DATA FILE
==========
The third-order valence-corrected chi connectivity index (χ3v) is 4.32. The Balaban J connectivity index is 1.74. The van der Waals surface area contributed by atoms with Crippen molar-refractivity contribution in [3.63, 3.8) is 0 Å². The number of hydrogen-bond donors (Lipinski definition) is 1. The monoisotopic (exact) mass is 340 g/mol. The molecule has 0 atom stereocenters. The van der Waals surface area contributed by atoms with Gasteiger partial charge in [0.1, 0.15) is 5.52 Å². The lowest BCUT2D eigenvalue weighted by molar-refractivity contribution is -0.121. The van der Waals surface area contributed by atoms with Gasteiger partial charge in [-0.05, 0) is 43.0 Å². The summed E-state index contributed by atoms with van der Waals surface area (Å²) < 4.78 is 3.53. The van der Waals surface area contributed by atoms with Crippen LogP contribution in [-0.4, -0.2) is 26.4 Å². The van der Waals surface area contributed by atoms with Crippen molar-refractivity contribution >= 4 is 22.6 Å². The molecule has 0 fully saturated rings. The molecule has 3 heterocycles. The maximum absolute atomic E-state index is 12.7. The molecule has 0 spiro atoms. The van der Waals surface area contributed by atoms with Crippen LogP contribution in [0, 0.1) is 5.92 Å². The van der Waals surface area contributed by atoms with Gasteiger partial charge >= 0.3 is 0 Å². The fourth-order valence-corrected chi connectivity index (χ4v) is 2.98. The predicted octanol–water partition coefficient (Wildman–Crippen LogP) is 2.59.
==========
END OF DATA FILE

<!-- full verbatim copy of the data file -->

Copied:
The third-order valence-corrected chi connectivity index (χ3v) is 4.32. The Balaban J connectivity index is 1.74. The van der Waals surface area contributed by atoms with Crippen molar-refractivity contribution in [3.63, 3.8) is 0 Å². The number of hydrogen-bond donors (Lipinski definition) is 1. The monoisotopic (exact) mass is 340 g/mol. The molecule has 0 atom stereocenters. The van der Waals surface area contributed by atoms with Gasteiger partial charge in [0.1, 0.15) is 5.52 Å². The lowest BCUT2D eigenvalue weighted by molar-refractivity contribution is -0.121. The van der Waals surface area contributed by atoms with Gasteiger partial charge in [-0.05, 0) is 43.0 Å². The summed E-state index contributed by atoms with van der Waals surface area (Å²) < 4.78 is 3.53. The van der Waals surface area contributed by atoms with Crippen LogP contribution in [-0.4, -0.2) is 26.4 Å². The van der Waals surface area contributed by atoms with Crippen molar-refractivity contribution >= 4 is 22.6 Å². The molecule has 0 fully saturated rings. The molecule has 3 heterocycles. The maximum absolute atomic E-state index is 12.7. The molecule has 0 spiro atoms. The van der Waals surface area contributed by atoms with Crippen LogP contribution in [0, 0.1) is 5.92 Å². The van der Waals surface area contributed by atoms with Gasteiger partial charge >= 0.3 is 0 Å². The fourth-order valence-corrected chi connectivity index (χ4v) is 2.98. The predicted octanol–water partition coefficient (Wildman–Crippen LogP) is 2.59.